The coalition government, meanwhile, rests much of its hope for urban renewal on the return of Enterprise Zones, though extensive research suggests their effectiveness has been overstated, with even the supposed success of Canary Wharf more the  result of infrastructural spending and the rehabilitation of unusable land than freedom from onerous regulation. "Everything you thought was dead is resurrected," Seymour warned of the return of Enterprise Zones. "But that doesn’t mean the dynamism supplied by the real estate bubble will be there again."

While the government tries to revive dying cities through a culling of regulations, Seymour argued that this hands-off alternative to New Labour’s clumsy Urban Renaissance itself risks exacerbating their problems, setting a precedent for "hyper-exploitation, lowering of wages and the relaxing any protection of workers’ conditions". "If that is the formula for renewal of the economy for regeneration," he warned, "then you might want to consider whether it is too nihilistic and unpleasant to endorse".

Blueprint Regeneration planner Nick Ebbs, on the panel to prevent it descending into violent left-wing agreement, accepted that the UK is littered with regeneration done badly, but contends that it doesn’t always have to be like this. "I was in Liverpool very recently looking at some of the Pathfinder schemes and these are examples of how absolutely not to do it, perfectly good Victorian streets being compulsorily acquired and then demolished and actually left as wasteland. That’s bonkers." He claims that Blueprint’s plans for redevelopment around Nottingham’s Waterside, though, "will be done incrementally, will involve adaptation and re-use of existing buildings. You know, there are alternative models out there."

Local town planner Adrian Jones, meanwhile, called on local authorities, now able to borrow cheaply and acquire land at knock-down prices, to seize the chance to be bold. "You can see it in Nottingham, all of its schemes have stalled, except for, ironically, the publicly funded schemes which are the transport schemes like the tram and the station, funded by the taxpayer," he said. "There’s only really dogma standing in the way. At the end of the day, the current model for capitalism is basically milking the welfare state. The privatisation model is making money out of the public sector. So why don’t we cut out the middle man?"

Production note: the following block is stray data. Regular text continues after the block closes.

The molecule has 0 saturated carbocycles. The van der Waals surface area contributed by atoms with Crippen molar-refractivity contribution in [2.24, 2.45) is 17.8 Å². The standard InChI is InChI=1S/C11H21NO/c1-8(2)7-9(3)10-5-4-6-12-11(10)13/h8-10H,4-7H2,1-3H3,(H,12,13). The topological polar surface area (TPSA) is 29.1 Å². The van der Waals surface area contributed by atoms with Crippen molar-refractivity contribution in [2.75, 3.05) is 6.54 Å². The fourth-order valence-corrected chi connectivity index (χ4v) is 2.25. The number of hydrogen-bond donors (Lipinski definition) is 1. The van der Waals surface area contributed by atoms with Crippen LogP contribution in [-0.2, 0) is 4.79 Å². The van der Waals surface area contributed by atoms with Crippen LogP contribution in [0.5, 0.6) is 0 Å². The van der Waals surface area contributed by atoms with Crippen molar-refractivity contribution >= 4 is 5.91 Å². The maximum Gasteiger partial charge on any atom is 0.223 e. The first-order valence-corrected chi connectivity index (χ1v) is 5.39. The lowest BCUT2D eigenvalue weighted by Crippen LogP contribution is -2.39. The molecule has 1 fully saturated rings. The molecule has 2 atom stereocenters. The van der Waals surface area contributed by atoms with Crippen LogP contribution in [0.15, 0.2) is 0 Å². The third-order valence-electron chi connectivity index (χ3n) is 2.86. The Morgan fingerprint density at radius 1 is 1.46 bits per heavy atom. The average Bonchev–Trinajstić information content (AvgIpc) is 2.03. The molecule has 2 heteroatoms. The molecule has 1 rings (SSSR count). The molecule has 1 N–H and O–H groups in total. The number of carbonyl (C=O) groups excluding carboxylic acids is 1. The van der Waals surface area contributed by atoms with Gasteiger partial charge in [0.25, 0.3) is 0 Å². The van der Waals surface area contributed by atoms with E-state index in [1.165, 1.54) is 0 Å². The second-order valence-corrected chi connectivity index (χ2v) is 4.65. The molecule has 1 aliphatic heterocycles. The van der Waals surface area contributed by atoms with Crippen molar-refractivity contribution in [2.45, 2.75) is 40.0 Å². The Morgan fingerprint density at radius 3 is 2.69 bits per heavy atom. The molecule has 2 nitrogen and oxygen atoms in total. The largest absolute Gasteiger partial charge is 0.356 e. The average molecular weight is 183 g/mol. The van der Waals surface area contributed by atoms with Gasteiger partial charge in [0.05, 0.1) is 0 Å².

Hatherley, romantic old social democrat, agrees, and clearly believes that basic post-war alternatives hastily hurled on the Thatcherite bonfire can still provide a route out of the morass. "No one has tried over the last few years to take a former regeneration site and build public housing on it," he said. "These all sound like relatively small things given the scale of the crisis, but... people aren’t able to think about utopia when even a public housing estate with 200 houses is considered implausible. Of course no one can think about utopia."

"Regenerate Art" was part of Nottingham Contemporary’s Public Programme.

The Silicon Roundabout at Old Street in Shoreditch. Photograph: Getty Images
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Why do we talk to ourselves? A new book investigates the voices in our heads